Raucous crowd cheers as Obama ends 'don't ask, don't tell'

WASHINGTON — President Barack Obama signed the repeal of the military's ban on gays serving openly in the nation's armed forces on Wednesday, fulfilling a campaign pledge and ushering in an uncertain new era not just for the military but for the hot-button issue of gender and sexual politics.

More than 500 advocates, lawmakers, members of the military and former soldiers who'd been discharged for their sexual orientation crowded into the ceremony, which was held in a Department of Interior auditorium to accommodate the crowd.

The atmosphere was jovial and a little rowdy, with chants of "Yes, we did!" and "U-S-A, U-S-A." Many shouted out, "Enlist us now."

"I am just overwhelmed," Obama said. "This is a very good day."

How soon the repeal will take effect, allowing gays and lesbians to join the military and serve openly for the first time ever, remained uncertain.

The president made clear the repeal won't take effect until he and top defense officials certify the military's readiness, as the law requires, but assured, "We are not going to be dragging our feet to get this done."

In an interview Tuesday that was published on the website of the gay newspaper The Advocate, Obama said he believes implementation will be a matter of months, though some Pentagon officials have suggested it could take as long as a year.

"We will get this done in a timely fashion, and the chiefs are confident that it will get done in a timely fashion," Obama said in the interview, referring to the heads of the four military branches. "They understand this is not something that they're going to be slow-walking."

He said that Adm. Mike Mullen, the chairman of the Joint Chiefs of Staff, had promised to take with him during his vacation the recommendations on how to lift "don't ask, don't tell" that were part of a eight-month Pentagon study of attitudes toward gays in the military.

Obama also said he'd received assurances from Marine Commandant Gen. James Amos, who was the most vocal of the service heads to oppose ending "don't ask, don't tell," that the Marines would implement the new policy without hesitance. "He's going to make it work," Obama said.

Obama was less certain in the interview on whether the repeal of "don't ask, don't tell" will lead to other changes in the way gays and lesbians are treated, particularly on the issue of marriage.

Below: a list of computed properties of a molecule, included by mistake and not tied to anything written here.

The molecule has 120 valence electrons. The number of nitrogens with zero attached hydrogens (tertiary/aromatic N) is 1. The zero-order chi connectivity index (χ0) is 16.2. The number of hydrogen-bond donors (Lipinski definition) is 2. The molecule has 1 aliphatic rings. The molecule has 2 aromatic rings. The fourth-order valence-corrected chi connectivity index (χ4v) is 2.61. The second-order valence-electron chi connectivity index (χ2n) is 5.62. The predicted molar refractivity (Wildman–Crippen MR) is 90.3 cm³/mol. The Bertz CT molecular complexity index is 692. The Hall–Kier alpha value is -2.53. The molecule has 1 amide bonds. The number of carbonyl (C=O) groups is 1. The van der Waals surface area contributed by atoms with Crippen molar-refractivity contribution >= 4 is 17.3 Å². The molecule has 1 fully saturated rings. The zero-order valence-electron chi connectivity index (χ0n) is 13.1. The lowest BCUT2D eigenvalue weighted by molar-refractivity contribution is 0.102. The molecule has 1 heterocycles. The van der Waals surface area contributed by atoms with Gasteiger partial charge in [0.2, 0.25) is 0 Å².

Obama has said previously that he opposes gay marriage, but in The Advocate interview he said his views on the issue "are evolving." He also said his administration is considering a "range of options" to counter the Defense of Marriage Act, which defines marriage as between a man and a woman and allows states to refuse to recognize same-sex marriages performed in other states.

"I have a whole bunch of really smart lawyers who are looking at a whole range of options. My preference wherever possible is to get things done legislatively," Obama said, according to The Advocate.

Obama made no mention of that issue on Wednesday, however, as he signed the "don't ask, don't tell" repeal legislation into law.

He predicted that people would look back at this "historic milestone" and "wonder why it was ever a source of controversy in the first place."

Obama said the repeal "will strengthen our national security and uphold the ideals that our fighting men and women risk their lives to defend."

"No longer will tens of thousands of Americans in uniform be asked to live a lie, or look over their shoulder, in order to serve the country that they love," he said.

After he signed the law, Obama shook hands with many in the audience.

Walker Burttschell, 28, of Miami, was one of the first to thank Obama personally. "It was so good to shake his hand," he said. Burttschell said he left school right after the Sept. 11, 2001, terrorist attacks to join the Marines but was outed two years later when someone broke into his email account and discharged.

Burttschell said with the repeal he's considering re-enlisting.


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